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Thread: bevel lace

  1. Join Date
    Sep 2009
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    Santa Rosa, CA
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    bevel lace

    hi, I'm starting to get real interested in lacing leather projects. There's a world of info out there, but I'm having trouble finding out how to bevel the leather lace. Some experts say you should use kangaroo lace that's already beveled when you buy it, and that I have to learn how to dye the kangaroo to match my pre-dyed chrome-tanned leather....
    Well, that will be seriously difficult to do.

    Can I make my own lace from the leather I used on the bag? (it already matches!)
    Do I have to bevel the lace I cut? Is it possible to use a beveller knife on not-very-thick chrome-tan leather???

    I'm interested in learning how to do braiding along the tops of my bags and how to make turks head knots. I'll look at the B. Grant book, I guess.

    Thanks for any help!
    Pepper

  2. Hello Pepper, regarding how to bevel, Bruce Grant only touches on it in encyclopedia of rawhide and leather braiding P14 and p15 see fig 10. That is similar to how many of us do it here in Australia, except that we tie the end of the strand to a fixed hook, then shave the edge with the point of a sharp knife held against a leather sleeve placed over the left index finger while walking backwards, usually for 3 or 4 paces until the strand vibrates or stretches too much.[Don't trip over the dog or a saddle etc.]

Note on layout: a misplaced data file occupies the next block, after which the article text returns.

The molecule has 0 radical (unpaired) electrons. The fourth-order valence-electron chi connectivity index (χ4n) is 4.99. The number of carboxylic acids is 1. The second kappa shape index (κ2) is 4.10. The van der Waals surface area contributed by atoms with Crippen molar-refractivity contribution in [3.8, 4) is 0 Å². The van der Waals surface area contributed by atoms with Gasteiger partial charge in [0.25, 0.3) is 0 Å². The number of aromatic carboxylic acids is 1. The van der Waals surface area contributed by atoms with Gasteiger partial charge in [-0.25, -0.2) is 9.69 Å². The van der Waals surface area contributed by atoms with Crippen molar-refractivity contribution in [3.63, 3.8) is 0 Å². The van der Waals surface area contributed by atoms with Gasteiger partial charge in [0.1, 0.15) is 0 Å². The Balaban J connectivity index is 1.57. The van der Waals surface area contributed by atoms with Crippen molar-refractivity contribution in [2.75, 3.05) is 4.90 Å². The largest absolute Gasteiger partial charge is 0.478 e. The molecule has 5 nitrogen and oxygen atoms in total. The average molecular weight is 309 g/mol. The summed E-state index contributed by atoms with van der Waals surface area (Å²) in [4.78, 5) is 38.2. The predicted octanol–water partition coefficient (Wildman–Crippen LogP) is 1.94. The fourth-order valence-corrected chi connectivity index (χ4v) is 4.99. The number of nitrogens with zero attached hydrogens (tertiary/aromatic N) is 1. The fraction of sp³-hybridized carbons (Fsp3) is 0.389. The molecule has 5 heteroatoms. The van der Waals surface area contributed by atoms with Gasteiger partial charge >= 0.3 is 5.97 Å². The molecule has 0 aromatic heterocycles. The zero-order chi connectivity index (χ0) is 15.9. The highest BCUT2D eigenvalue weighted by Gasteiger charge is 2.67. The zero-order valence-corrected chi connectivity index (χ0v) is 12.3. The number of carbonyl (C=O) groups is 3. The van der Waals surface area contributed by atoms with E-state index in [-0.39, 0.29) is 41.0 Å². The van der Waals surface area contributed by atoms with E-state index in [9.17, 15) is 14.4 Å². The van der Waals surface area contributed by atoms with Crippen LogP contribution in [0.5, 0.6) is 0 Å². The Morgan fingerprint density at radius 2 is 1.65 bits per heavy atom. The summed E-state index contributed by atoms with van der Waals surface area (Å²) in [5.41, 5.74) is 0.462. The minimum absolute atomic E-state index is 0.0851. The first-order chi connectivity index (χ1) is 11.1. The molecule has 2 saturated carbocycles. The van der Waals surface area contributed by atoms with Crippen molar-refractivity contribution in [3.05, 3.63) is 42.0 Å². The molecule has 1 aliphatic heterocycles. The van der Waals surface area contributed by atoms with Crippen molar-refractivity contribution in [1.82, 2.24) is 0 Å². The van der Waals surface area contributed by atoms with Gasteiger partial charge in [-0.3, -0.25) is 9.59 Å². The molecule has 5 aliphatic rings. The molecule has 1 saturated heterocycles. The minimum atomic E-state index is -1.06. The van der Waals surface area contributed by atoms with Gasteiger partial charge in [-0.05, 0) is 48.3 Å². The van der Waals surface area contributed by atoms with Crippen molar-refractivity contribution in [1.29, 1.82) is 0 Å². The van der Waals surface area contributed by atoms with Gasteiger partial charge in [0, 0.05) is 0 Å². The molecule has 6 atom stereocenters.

Another way is to pull the strand either towards or away from yourself through a home made or purchased device.
    I would rather buy the colored lace or colored hide to cut into lace as home dyed lace may bleed color.
    While lace may be cut from chrome tan leather, I think it is harder to cut and bevel than veg tanned drum stuffed [or waxed] kangaroo.
    Happy lacing,
    Cheers jasj

  3. Join Date
    Sep 2009
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    Hi, Jasj - that's a great reply, thank you! I've picked up a Japanese knife that's really, really sharp! I'm going to make a Turk's Head knot going over the shank (I think that's the term for it) so that it makes a sort of handle for it (there's no handle on it now, just an extension of the metal of the blade). So the idea of a sleeve over the finger and walking backwards (ever mindful of the dog) sounds perfect. I'll work on that. Also, I'm not worried about dye bleeding onto the rest of the project, since the rest of the project ought to be similarly colored... although maybe after it happens I'll start becoming more concerned.